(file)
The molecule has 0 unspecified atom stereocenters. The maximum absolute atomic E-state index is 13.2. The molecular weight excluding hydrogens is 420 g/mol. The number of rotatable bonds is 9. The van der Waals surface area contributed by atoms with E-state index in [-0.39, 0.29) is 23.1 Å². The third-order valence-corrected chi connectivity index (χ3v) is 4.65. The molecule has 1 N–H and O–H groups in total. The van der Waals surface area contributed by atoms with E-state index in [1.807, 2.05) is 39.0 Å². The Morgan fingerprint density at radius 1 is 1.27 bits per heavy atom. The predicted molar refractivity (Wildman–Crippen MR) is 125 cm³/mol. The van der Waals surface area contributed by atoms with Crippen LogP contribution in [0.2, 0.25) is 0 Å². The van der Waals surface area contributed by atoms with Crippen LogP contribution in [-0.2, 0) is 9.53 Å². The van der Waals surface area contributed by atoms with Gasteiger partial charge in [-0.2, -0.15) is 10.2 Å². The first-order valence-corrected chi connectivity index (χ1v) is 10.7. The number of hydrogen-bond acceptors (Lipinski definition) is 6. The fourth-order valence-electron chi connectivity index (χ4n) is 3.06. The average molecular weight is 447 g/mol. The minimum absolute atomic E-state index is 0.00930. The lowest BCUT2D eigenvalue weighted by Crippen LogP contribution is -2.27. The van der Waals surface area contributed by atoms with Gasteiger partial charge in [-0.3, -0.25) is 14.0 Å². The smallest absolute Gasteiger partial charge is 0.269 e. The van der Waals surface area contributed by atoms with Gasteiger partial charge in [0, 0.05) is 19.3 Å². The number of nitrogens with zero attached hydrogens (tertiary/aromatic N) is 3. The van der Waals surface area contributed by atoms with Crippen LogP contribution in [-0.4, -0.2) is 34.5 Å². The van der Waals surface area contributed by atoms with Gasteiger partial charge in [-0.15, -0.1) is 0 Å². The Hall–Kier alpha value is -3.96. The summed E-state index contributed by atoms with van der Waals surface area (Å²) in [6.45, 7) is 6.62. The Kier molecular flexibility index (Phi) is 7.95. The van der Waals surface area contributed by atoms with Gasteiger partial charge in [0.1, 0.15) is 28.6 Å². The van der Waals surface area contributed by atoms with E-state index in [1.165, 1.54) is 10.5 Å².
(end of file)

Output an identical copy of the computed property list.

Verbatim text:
The molecule has 0 unspecified atom stereocenters. The maximum absolute atomic E-state index is 13.2. The molecular weight excluding hydrogens is 420 g/mol. The number of rotatable bonds is 9. The van der Waals surface area contributed by atoms with E-state index in [-0.39, 0.29) is 23.1 Å². The third-order valence-corrected chi connectivity index (χ3v) is 4.65. The molecule has 1 N–H and O–H groups in total. The van der Waals surface area contributed by atoms with E-state index in [1.807, 2.05) is 39.0 Å². The Morgan fingerprint density at radius 1 is 1.27 bits per heavy atom. The predicted molar refractivity (Wildman–Crippen MR) is 125 cm³/mol. The van der Waals surface area contributed by atoms with Crippen LogP contribution in [0.2, 0.25) is 0 Å². The van der Waals surface area contributed by atoms with Crippen LogP contribution in [-0.2, 0) is 9.53 Å². The van der Waals surface area contributed by atoms with Gasteiger partial charge in [-0.2, -0.15) is 10.2 Å². The first-order valence-corrected chi connectivity index (χ1v) is 10.7. The number of hydrogen-bond acceptors (Lipinski definition) is 6. The fourth-order valence-electron chi connectivity index (χ4n) is 3.06. The average molecular weight is 447 g/mol. The minimum absolute atomic E-state index is 0.00930. The lowest BCUT2D eigenvalue weighted by Crippen LogP contribution is -2.27. The van der Waals surface area contributed by atoms with Gasteiger partial charge in [-0.3, -0.25) is 14.0 Å². The smallest absolute Gasteiger partial charge is 0.269 e. The van der Waals surface area contributed by atoms with Gasteiger partial charge in [0, 0.05) is 19.3 Å². The number of nitrogens with zero attached hydrogens (tertiary/aromatic N) is 3. The van der Waals surface area contributed by atoms with Crippen LogP contribution in [-0.4, -0.2) is 34.5 Å². The van der Waals surface area contributed by atoms with Gasteiger partial charge in [-0.15, -0.1) is 0 Å². The Hall–Kier alpha value is -3.96. The summed E-state index contributed by atoms with van der Waals surface area (Å²) in [6.45, 7) is 6.62. The Kier molecular flexibility index (Phi) is 7.95. The van der Waals surface area contributed by atoms with Gasteiger partial charge in [0.1, 0.15) is 28.6 Å². The van der Waals surface area contributed by atoms with E-state index in [1.165, 1.54) is 10.5 Å².